Cinnamon Market - Small Cinnamon Farms Support the Economies of Sri Lanka and Indonesia

Spices, Aromatic, Drug And Pharmaceutical Crops January 25, 2016
Author: Olga Minchina
Account Manager

cinnamon market

Cinnamon is one of the most common spices today. It can be used in cooking, when added to salads, soups, or beverages (cinnamon flavored tea is very popular nowadays), or pharmaceutical industry. Besides, it is one of the most repeatedly used additives in Aurvedic and Chinese medicine, and production of perfumery products.

It may be hard to believe that cinnamon, now a staple spice in people's diet, used to be a coveted rarity. As far back as in the 15th century, it was the quest for cinnamon that drove the exploration of the world.

The cinnamon industry is very important for Sri Lanka as it provides revenue and employment to people. Most of the cinnamon farmlands are owned by small holder plantations. In Sri Lanka, there are around 250,000 cinnamon cultivators and 400,000 employees; the cinnamon industry is the main source of income for about 60,000 family units.

In Indonesia, meanwhile, the success of the industry partly owes to the efforts undertaken by the country to revive the spice industry. For instance, The Indonesian government strives to rehabilitate and enlarge existing spice fields with the ultimate aim of taking Indonesian spice exports to a new level, thus rekindling its well-deserved reputation of one of the key global spice exporters.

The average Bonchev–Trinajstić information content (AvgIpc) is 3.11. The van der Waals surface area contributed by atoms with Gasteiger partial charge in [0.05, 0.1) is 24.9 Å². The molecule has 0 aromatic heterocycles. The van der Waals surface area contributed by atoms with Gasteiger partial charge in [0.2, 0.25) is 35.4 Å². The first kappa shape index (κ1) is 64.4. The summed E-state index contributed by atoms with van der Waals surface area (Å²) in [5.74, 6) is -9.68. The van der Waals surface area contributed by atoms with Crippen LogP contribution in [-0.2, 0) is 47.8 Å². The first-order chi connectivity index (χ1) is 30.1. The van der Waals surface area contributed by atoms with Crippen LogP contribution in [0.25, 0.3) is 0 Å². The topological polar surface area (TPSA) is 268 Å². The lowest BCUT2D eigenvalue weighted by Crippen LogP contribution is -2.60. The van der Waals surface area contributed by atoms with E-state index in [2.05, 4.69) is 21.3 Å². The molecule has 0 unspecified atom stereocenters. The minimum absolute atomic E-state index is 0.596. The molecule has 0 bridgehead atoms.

On the whole, Indonesia has a total of 17 million small farms producing a vast variety of food and non-food products (IFAD). Spices are predominantly produced by smallholders, who tend to sell them to village collectors. The latter accumulate larger volumes from different farms and then sell the product either to the domestic primary processing industry and/or spice exporters. At this stage, the drying often takes place, as small farmers cannot often provide adequate condition for performing the drying process well enough. Sometimes, smallholders may belong to cooperatives, working together with farmers to reach sufficient volumes for processing and exports. The role of large plantations is negligible in spice production in Indonesia, and many are owned by the government.

In 2014, India (21%), the U.S. (21%), the Netherlands (7%) and Mexico (5%) were the leading destinations of cinnamon imports, together making up 54% of global imports. The share of India increased significantly (+10 percentage points), while the share of Mexico illustrated negative dynamics (-1 percentage points). The shares of the other countries on the global cinnamon market remained relatively stable throughout the analyzed period.

In 2014, Indonesia and China were the main global suppliers of cinnamon with a combined share of 62% of global exports. However, the fastest growing suppliers from 2007 to 2014 were Madagascar (+8.6% per year) and Viet Nam (+7.7% per year). Viet Nam strengthened its position in the global import structure, from 12% in 2007 to 17% in 2014.

Indonesia dominated in global cinnamon production and trade. In 2014, Indonesia exported 59% of its total cinnamon output. Of this amount, 40% was supplied to the U.S., holding an 86% share of total U.S. consumption.

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Source: World: Cinnamon (Canella) - Market Report. Analysis And Forecast To 2020